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No. 05-6280


(D.C. No. CR-05-09-M)

(W.D. Oklahoma)


Before HENRY, BRISCOE, and O'BRIEN, Circuit Judges.

After examining the briefs and appellate record, this panel has determined unanimously to honor the parties' request for a decision on the briefs without oral argument. See Fed. R. App. P. 34(f); 10th Cir. R. 34.1(G). The case is, therefore, ordered submitted without oral argument.

Defendant William Michael Cain pled guilty to a charge of possession of a firearm after a former felony conviction, in violation of 18 U.S.C. § 922(g). The district court sentenced Cain to 180 months' imprisonment after determining that his prior convictions supported an Armed Career Criminal Act (ACCA) enhancement under 18 U.S.C. § 924(e). On appeal, Cain argues that the district court's enhancement of his sentence under the ACCA violated his Fifth and Sixth Amendment rights. We exercise jurisdiction pursuant to 28 U.S.C. § 1291 and affirm Cain's sentence.


On September 23, 2004, law enforcement officers from the Metro Fugitive Task Force arrested Cain in Moore, Oklahoma. Cain, who was wanted on an outstanding nine-count felony warrant, was ordered to get out of the vehicle he occupied as a passenger. Before Cain got out of the vehicle, officers observed that he bent down and placed something under his seat. The officers later recovered a .357 caliber Smith & Wesson revolver from the floorboard of the vehicle where Cain was sitting.

Cain pled guilty to a one-count indictment charging him with possession of a firearm after having been previously convicted of a felony. The presentence report recommended application of an enhanced penalty under the ACCA based on Cain's two prior convictions for second degree burglary and one prior conviction for use of a vehicle to facilitate the discharge of a firearm in conscious disregard of safety to others. Over Cain's objection, the district court concluded that these prior convictions qualified as violent felonies under the ACCA. The district court sentenced Cain to the statutory minimum of 180 months' imprisonment. II.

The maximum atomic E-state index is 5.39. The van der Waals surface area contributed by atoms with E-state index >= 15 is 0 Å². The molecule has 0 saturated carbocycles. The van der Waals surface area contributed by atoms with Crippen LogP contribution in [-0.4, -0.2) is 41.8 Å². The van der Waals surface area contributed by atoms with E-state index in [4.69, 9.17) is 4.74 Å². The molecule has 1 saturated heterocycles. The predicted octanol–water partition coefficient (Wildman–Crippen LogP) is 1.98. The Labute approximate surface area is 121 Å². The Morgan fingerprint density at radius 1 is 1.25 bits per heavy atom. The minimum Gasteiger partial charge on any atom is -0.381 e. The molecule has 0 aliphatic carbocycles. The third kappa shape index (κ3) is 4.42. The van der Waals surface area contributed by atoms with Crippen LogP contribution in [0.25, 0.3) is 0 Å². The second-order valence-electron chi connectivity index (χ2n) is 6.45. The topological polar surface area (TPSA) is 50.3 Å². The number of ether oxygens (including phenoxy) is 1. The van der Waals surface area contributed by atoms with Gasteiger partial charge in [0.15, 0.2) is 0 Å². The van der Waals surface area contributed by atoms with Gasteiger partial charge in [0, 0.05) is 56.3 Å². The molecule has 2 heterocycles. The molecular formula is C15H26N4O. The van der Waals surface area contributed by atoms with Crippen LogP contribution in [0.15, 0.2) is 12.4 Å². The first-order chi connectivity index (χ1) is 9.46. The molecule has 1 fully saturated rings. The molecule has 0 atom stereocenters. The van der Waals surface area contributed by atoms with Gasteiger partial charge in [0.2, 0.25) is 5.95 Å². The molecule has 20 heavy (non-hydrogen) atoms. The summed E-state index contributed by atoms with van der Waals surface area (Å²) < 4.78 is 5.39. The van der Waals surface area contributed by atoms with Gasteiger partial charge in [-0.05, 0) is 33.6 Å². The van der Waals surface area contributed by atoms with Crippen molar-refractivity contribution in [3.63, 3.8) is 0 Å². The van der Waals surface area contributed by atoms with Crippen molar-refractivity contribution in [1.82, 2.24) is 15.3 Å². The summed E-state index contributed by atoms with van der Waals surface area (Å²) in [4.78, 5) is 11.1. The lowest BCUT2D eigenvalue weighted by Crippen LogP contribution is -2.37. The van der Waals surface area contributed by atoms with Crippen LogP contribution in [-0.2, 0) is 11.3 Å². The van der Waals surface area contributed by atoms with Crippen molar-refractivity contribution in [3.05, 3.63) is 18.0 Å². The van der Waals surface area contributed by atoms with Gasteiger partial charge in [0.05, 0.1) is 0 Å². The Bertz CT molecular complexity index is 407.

Cain argues that the district court violated the Fifth and Sixth Amendments when it enhanced his sentence under the ACCA based on his three prior felony convictions which were not charged in the indictment, nor proven to a jury beyond a reasonable doubt. Cain acknowledges that his argument is foreclosed under current Supreme Court and Tenth Circuit precedent, and thus, he raises the issue only to preserve it for possible Supreme Court review.

This court has held post-Booker(2) that the existence and classification of prior convictions used to enhance a defendant's sentence need not be charged in the indictment and submitted to a jury. See United States v. Moore, 401 F.3d 1220, 1224 (10th Cir. 2005) ("We are bound by existing precedent to hold that the Almendarez-Torres(3) exception to the rule announced in Apprendi(4) and extended to the Guidelines in Booker remains good law . . . . We therefore conclude that the government need not charge the 'fact' of a prior conviction in an indictment and submit it to a jury."); United States v. Small, 423 F.3d 1164, 1188 (10th Cir. 2005) (holding that the district court's career offender findings under § 4B1.1 did not implicate the Sixth Amendment, and that "whether the present offense and prior offense constitute felonies that are crimes of violence or controlled substance offenses are questions of law unaffected by the Supreme Court's holding in Booker"). Accordingly, we reject Cain's constitutional challenge.
The sentence imposed by the district court is AFFIRMED.

Entered for the Court

Mary Beck Briscoe

Circuit Judge

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*. This order and judgment is not binding precedent, except under the doctrines of law of the case, res judicata, and collateral estoppel. The court generally disfavors the citation of orders and judgments; nevertheless, an order and judgment may be cited under the terms and conditions of 10th Cir. R. 36.3.

2. United States v. Booker, 543 U.S. 220 (2005).

3. Almendarez-Torres v. United States, 523 U.S. 224 (1998).

4. Apprendi v. New Jersey, 530 U.S. 466 (2000).

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